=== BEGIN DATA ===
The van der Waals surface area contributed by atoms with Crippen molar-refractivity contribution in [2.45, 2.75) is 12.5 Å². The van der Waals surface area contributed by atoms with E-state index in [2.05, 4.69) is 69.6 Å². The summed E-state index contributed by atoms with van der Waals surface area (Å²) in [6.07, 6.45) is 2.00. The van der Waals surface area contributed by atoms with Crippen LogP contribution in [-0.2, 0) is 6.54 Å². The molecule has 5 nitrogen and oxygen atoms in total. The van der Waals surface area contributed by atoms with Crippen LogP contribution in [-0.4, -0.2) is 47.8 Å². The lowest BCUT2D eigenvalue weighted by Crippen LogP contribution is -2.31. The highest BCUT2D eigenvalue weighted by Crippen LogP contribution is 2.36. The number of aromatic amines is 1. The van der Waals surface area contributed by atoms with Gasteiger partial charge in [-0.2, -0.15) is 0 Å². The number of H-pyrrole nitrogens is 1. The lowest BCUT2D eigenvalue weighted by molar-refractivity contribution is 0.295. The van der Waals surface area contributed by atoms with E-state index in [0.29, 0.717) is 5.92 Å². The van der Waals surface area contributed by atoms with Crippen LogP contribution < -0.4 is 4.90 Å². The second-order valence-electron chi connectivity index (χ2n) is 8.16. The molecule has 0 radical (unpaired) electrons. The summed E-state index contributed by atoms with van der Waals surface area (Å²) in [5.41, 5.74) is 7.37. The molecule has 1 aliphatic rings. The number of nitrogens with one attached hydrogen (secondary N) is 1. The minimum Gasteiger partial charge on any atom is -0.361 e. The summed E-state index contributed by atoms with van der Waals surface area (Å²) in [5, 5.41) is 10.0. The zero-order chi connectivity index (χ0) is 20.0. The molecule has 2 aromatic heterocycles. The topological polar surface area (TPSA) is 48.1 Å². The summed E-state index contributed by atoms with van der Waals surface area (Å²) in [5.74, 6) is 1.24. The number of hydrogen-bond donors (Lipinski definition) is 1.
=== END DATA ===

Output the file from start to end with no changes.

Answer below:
The van der Waals surface area contributed by atoms with Crippen molar-refractivity contribution in [2.45, 2.75) is 12.5 Å². The van der Waals surface area contributed by atoms with E-state index in [2.05, 4.69) is 69.6 Å². The summed E-state index contributed by atoms with van der Waals surface area (Å²) in [6.07, 6.45) is 2.00. The van der Waals surface area contributed by atoms with Crippen LogP contribution in [-0.2, 0) is 6.54 Å². The molecule has 5 nitrogen and oxygen atoms in total. The van der Waals surface area contributed by atoms with Crippen LogP contribution in [-0.4, -0.2) is 47.8 Å². The lowest BCUT2D eigenvalue weighted by Crippen LogP contribution is -2.31. The highest BCUT2D eigenvalue weighted by Crippen LogP contribution is 2.36. The number of aromatic amines is 1. The van der Waals surface area contributed by atoms with Gasteiger partial charge in [-0.2, -0.15) is 0 Å². The number of H-pyrrole nitrogens is 1. The lowest BCUT2D eigenvalue weighted by molar-refractivity contribution is 0.295. The van der Waals surface area contributed by atoms with E-state index in [0.29, 0.717) is 5.92 Å². The van der Waals surface area contributed by atoms with Crippen LogP contribution < -0.4 is 4.90 Å². The second-order valence-electron chi connectivity index (χ2n) is 8.16. The molecule has 0 radical (unpaired) electrons. The summed E-state index contributed by atoms with van der Waals surface area (Å²) in [5.41, 5.74) is 7.37. The molecule has 1 aliphatic rings. The number of nitrogens with one attached hydrogen (secondary N) is 1. The minimum Gasteiger partial charge on any atom is -0.361 e. The summed E-state index contributed by atoms with van der Waals surface area (Å²) in [5, 5.41) is 10.0. The zero-order chi connectivity index (χ0) is 20.0. The molecule has 2 aromatic heterocycles. The topological polar surface area (TPSA) is 48.1 Å². The summed E-state index contributed by atoms with van der Waals surface area (Å²) in [5.74, 6) is 1.24. The number of hydrogen-bond donors (Lipinski definition) is 1.